The ocean is a big place, and it's still full of mysteries. Scientists recently believed there were only two known species of seadragon: common and leafy. Then they took a fresh look at some preserved specimens and discovered a third: the ruby seadragon.
Last year, researchers from the Scripps Institution of Oceanography at the University of California at San Diego and the Western Australian Museum tracked down these elusive creatures and captured the first known video footage of them in the wild.
Ruby seadragons don't have the fancy leaf-like appendages of their kin and they also sport a prehensile tail. "It never occurred to me that a seadragon could lack appendages because they are characterized by their beautiful camouflage leaves," says marine biologist Josefin Stiller, co-author of a paper published this month in Marine Biodiversity Records.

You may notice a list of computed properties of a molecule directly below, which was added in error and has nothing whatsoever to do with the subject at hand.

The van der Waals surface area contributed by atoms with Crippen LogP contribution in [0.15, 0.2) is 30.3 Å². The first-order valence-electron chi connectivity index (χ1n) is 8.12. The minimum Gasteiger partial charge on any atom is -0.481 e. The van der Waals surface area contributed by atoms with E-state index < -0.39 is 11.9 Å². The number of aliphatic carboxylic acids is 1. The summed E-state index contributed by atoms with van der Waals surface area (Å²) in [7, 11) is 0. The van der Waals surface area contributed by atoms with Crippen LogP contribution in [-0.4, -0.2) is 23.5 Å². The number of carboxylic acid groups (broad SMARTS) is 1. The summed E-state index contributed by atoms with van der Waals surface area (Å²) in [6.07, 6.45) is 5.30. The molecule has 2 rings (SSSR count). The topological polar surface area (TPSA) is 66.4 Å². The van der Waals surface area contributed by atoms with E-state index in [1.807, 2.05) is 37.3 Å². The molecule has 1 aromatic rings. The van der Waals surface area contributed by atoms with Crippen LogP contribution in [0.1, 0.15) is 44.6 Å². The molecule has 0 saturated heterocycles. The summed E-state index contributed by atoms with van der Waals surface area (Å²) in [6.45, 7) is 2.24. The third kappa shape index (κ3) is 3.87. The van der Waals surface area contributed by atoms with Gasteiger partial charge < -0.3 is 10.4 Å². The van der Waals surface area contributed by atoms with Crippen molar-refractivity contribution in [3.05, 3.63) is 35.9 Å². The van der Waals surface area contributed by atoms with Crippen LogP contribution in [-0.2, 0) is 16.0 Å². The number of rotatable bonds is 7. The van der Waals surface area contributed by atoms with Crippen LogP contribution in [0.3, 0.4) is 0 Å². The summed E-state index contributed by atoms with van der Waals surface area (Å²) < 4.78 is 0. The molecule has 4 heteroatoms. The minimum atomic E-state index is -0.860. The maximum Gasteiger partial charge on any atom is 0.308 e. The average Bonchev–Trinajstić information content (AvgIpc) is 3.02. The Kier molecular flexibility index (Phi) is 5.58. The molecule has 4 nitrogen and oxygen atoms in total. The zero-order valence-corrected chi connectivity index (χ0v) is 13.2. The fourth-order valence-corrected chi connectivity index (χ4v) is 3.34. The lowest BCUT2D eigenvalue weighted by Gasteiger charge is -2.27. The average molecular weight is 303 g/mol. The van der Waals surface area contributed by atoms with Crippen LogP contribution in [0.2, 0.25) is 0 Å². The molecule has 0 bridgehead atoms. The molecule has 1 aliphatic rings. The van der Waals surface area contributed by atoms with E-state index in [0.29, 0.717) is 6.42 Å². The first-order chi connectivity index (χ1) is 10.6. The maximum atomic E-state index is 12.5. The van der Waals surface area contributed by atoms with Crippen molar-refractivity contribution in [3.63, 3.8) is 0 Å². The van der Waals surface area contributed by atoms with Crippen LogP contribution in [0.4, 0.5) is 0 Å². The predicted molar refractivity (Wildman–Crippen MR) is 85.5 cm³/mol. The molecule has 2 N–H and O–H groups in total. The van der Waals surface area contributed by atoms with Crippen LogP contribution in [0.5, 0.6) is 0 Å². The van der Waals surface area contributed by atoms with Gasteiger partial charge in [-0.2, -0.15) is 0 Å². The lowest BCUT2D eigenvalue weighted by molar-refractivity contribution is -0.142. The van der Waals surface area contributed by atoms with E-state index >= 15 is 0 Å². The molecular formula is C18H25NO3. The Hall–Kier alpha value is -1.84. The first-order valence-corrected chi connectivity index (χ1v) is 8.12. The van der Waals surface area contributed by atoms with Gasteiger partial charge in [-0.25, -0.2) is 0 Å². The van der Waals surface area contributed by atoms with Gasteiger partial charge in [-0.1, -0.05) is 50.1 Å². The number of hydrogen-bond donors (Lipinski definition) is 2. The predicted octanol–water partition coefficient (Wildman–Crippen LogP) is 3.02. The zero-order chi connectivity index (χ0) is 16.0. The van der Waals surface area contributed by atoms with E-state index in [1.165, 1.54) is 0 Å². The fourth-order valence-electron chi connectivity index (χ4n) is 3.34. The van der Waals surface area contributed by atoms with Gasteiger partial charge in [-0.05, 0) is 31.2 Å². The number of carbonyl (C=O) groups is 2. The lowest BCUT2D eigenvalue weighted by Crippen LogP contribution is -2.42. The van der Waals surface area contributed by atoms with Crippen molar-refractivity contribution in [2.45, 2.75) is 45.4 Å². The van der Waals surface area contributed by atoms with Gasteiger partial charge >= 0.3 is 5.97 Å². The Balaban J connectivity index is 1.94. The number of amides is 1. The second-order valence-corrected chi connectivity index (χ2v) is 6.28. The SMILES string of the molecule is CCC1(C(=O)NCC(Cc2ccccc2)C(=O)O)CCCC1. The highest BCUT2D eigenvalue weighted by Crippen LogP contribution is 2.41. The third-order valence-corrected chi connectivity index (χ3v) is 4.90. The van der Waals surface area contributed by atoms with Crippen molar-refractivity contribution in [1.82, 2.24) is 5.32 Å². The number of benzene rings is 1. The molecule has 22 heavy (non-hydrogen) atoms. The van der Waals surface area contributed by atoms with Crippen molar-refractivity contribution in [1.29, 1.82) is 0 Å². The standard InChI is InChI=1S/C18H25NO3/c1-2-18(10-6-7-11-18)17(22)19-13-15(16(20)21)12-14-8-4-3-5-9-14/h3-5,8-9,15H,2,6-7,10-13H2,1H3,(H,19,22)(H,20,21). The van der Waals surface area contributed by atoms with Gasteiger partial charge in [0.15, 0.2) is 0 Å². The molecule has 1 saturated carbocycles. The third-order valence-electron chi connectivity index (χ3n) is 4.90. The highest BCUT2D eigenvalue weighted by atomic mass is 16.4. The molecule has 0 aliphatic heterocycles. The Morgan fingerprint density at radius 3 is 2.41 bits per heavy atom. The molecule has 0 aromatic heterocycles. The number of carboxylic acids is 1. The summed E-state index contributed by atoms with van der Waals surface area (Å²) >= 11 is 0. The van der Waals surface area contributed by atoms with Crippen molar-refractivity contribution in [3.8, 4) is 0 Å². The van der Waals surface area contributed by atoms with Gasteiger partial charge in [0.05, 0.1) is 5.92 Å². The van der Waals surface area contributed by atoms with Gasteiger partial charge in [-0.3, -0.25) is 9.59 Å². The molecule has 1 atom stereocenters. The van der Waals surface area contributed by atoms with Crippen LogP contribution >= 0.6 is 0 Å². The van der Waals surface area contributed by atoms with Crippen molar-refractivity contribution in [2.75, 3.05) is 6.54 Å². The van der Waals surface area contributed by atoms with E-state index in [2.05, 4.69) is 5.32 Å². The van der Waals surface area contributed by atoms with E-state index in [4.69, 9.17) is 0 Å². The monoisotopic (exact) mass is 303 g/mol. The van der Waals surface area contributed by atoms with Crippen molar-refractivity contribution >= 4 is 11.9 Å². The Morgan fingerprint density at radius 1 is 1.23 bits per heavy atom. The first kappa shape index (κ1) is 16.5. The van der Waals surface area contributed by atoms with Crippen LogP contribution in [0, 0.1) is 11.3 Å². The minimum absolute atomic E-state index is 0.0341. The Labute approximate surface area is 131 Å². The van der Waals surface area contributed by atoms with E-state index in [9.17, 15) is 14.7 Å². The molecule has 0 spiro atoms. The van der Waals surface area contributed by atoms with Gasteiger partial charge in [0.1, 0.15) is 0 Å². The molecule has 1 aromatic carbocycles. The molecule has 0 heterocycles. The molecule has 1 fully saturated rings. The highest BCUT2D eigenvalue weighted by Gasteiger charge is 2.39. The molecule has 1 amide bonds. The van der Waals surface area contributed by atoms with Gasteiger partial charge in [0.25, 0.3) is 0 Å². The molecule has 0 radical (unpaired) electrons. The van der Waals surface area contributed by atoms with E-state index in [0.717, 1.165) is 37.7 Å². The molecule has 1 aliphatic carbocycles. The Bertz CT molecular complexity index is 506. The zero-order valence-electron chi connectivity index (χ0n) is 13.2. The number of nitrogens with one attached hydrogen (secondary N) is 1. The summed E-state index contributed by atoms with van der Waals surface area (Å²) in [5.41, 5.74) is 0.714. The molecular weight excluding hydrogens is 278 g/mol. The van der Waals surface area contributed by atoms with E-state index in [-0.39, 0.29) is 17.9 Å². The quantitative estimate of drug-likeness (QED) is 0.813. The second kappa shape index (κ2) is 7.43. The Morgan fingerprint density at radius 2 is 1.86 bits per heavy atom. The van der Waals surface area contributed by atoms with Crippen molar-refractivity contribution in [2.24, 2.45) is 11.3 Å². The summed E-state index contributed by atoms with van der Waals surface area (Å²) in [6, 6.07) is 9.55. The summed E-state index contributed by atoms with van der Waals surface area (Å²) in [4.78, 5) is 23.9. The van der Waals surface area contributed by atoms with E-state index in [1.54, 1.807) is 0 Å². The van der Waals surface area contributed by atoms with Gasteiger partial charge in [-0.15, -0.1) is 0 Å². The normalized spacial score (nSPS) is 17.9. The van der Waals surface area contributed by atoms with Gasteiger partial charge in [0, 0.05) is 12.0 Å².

The ruby seadragon can be found in the deep waters of Western Australia in places difficult for divers to access, so the research team used a remote underwater vehicle to observe the creature in its habitat. They filmed its feeding behavior and confirmed its red coloration.
Scripps released the video footage, filmed in April 2016, on Thursday.
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